This review of Resident Evil 6 is way late compared to everyone else's. With good reason—the game is very, very long.

By now, you may have already read a few of the reviews, many of which are not kind to the game. Some outright call it a disaster or awful.

In my opinion though… you're going to love it. Then you're going to hate it. Then you're going to love it. Then you're going to hate it. Then you're going to...

Resident Evil 6 is made up of three separate campaigns, plus a fourth one unlocked after you complete the first three. They're all fairly different from each other in terms of gameplay, even if they all have the same annoying QuickTime Events and bosses that only seem to get angrier and stronger when your characters foolishly say, "I think he's dead."

Leon's campaign, for instance, may remind you of Resident Evil of old. Less available ammo and more moody. Chris' campaign, meanwhile, plays like a Gears of War clone—except Resident Evil 6 remains pretty stingy with the ammo. (And not in a good way.)

The first three campaigns are played with an AI partner (as I played) or via co-op. Oftentimes, characters will overlap throughout the campaigns, and even more is unveiled during the fourth campaign when you're all alone as Ada, filling in any remaining gaps in the story.

The story is much improved over previous Resident Evil games, even if some of the insanity remains. The cut scenes are not only well produced, but there's genuine attempts at real characterization and emotions that I wasn't expecting—that especially rang true throughout during Chris' campaign. (I highly recommend you play as his partner Piers if you play alone. The ending of that campaign will feel even more moving and effective that way.)

You might get whiplash, however, from how quickly even within individual campaigns that game developers decide to switch things up. While the submarine escape in the first chapter of Ada's campaign is thrilling and unique, you may find yourself annoyed at "re-killing" a boss you took on in Leon's campaign which is tedious and repetitive.

In Jake's campaign, as good as the pummeling you deliver to a boss towards the end of the campaign felt, it didn't help how annoyed I was hours earlier at the clumsy stealth level.

I found myself rushing to finish Resident Evil 6—I even switched to "amateur" so I would die less. Some of that was due to the fact that I have a ton of other games to review. But some of it was a desire to finish the game, especially the repetitive sections where I simply re-played a scene from another campaign as another character.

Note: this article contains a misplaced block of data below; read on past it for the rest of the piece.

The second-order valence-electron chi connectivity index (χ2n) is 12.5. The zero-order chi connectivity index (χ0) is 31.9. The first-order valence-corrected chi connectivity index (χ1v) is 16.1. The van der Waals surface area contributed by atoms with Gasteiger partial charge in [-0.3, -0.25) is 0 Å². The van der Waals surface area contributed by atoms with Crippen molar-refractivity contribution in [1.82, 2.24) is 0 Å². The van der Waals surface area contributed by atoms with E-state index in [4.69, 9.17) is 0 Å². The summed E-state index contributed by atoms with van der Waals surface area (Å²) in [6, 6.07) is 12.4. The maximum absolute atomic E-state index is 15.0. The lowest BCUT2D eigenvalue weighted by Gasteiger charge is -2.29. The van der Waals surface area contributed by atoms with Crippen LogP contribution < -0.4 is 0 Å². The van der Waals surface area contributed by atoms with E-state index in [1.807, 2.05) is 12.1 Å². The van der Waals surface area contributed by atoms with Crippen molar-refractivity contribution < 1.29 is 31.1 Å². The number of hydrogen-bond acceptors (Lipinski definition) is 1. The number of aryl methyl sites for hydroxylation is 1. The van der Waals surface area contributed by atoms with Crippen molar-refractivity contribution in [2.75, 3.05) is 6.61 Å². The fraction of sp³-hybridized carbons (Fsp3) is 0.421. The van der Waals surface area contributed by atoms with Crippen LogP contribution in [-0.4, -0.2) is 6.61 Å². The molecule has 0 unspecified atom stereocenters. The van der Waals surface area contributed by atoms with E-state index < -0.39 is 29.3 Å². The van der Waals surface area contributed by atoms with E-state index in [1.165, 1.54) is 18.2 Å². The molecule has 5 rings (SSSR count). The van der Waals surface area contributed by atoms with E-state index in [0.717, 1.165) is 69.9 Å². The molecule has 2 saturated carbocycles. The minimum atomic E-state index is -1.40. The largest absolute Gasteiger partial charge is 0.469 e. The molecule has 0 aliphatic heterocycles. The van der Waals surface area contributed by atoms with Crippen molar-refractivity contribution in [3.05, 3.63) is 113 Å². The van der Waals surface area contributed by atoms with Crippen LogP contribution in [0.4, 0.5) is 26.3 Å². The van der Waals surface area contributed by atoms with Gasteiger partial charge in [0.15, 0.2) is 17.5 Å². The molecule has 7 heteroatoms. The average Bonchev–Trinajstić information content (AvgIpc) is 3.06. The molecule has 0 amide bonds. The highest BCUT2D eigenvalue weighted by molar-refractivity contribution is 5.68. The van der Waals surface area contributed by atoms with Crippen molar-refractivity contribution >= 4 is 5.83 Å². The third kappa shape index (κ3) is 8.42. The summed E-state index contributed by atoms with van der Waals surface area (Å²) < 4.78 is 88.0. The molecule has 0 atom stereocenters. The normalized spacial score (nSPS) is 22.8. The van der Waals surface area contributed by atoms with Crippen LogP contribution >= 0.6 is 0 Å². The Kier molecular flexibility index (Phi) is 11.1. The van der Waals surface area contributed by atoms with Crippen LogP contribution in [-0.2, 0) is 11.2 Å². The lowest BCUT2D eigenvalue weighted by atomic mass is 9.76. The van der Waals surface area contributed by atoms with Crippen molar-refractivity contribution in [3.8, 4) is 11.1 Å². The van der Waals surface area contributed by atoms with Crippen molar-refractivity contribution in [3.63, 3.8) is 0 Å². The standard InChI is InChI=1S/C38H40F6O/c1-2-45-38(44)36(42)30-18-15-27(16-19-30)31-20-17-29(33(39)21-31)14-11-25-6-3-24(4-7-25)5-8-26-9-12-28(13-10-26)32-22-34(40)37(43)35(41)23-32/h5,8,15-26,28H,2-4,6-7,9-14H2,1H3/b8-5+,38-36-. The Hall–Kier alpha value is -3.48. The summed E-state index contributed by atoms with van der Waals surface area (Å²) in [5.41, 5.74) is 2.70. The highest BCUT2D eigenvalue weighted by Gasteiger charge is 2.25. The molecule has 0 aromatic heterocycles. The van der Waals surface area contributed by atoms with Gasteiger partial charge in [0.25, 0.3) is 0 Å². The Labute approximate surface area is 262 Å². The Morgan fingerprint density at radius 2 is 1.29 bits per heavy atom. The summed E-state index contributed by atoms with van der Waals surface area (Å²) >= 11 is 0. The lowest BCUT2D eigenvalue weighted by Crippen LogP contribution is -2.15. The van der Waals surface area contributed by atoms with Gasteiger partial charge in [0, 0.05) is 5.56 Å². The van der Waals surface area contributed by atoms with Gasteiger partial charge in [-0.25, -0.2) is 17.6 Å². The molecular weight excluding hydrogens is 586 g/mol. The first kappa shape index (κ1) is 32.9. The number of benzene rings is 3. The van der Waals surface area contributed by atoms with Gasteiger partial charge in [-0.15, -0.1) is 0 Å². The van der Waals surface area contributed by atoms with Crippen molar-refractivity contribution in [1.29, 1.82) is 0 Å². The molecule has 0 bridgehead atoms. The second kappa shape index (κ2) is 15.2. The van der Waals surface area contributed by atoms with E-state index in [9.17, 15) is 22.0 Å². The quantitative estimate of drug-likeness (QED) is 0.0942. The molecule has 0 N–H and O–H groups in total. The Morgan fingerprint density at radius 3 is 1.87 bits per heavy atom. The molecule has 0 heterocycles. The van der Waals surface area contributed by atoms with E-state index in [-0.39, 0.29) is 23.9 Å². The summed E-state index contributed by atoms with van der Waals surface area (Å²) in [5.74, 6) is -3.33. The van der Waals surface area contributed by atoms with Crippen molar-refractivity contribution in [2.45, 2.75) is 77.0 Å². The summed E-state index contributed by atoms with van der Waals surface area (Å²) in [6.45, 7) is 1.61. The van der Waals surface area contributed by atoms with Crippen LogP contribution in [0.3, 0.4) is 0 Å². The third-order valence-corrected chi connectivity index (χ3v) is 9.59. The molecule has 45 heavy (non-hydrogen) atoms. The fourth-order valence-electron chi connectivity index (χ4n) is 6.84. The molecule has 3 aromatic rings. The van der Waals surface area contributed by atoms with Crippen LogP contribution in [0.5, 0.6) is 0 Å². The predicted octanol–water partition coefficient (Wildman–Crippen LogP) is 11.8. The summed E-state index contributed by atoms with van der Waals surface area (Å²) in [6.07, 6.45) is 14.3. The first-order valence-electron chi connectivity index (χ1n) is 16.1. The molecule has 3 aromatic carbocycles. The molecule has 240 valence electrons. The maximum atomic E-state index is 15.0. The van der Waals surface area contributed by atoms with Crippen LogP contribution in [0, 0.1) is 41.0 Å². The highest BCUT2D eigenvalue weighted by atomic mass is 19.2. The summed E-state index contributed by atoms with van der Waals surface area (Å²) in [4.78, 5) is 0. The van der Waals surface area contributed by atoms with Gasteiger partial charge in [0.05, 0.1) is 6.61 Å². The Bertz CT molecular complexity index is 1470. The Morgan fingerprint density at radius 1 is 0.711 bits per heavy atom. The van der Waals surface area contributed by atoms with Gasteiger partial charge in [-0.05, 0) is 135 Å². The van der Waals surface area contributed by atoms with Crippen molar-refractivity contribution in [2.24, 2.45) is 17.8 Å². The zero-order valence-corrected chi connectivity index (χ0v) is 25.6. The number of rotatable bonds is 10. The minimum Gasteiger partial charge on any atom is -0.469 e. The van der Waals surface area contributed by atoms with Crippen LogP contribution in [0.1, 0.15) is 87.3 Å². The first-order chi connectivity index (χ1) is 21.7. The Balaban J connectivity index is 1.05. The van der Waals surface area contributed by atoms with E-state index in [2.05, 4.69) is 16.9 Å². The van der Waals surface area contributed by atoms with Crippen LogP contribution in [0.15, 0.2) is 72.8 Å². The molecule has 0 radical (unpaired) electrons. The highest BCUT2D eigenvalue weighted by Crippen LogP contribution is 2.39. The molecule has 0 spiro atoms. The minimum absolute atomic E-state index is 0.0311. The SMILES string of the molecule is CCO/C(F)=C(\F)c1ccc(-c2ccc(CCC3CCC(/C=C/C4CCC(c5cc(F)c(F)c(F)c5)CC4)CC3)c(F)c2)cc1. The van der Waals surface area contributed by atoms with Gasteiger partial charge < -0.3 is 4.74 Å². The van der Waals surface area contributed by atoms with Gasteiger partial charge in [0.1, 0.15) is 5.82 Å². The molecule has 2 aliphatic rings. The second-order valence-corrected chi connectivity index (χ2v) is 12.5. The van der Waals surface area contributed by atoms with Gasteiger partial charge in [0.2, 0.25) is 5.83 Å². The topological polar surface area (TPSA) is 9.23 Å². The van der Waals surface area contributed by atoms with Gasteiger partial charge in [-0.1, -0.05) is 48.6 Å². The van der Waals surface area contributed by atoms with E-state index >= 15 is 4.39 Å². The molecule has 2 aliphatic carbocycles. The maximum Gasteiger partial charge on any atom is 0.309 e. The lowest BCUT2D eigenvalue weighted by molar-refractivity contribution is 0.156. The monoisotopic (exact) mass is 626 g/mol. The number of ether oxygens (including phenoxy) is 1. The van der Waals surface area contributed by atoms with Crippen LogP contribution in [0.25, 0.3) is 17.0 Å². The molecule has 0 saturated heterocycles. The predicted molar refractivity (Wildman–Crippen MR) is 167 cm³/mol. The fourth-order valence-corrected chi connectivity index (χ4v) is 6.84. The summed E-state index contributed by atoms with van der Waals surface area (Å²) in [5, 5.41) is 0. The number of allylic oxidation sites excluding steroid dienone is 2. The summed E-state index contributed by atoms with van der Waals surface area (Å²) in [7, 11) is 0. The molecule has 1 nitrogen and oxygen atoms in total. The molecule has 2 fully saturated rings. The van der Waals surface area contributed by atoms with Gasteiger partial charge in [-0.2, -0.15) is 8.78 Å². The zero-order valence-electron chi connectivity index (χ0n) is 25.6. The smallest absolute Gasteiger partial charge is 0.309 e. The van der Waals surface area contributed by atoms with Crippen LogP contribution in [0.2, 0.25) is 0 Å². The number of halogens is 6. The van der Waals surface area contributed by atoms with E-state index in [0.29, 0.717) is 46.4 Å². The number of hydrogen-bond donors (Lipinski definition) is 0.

This is also not a game you're going to play in twenty minute breaks. Don't let the Checkpoints fool you. Unless the screen says Saving, you can't quit the game without losing your progress. Checkpoints simply mean you'll go back to that spot if you die. Not a problem if you're playing for long hours a time, but frustrating when your time is short.

You're also not going to want to order food for delivery when playing this game because yes, you're not allowed to pause. The game doesn't even pause if you take the battery out of your controller. (I tried.)

There's a lot to annoy you in Resident Evil 6. Gameplay decisions, somewhat baffling puzzles (especially in Ada's campaign) and repetitive gameplay may make you turn off your console in anger—but only after you get a Saving message of course.

But there are some action pieces that are thrilling and gorgeous to look at—and the game's controlling, I-am-the-boss camera WILL make sure you don't miss it.

Small parts of Resident Evil 6 lobby for top ten game of the year status. But as a whole, it is hard to recommend it without trepidations. Fans will likely find enough to enjoy while it will be hit or miss for newbies. As long as they don't take the game too seriously, and focus on the spectacle and not the mechanics, they'll enjoy it.

* Disclosure: A copy of this game was provided to the reviewer for the purposes of this write-up. *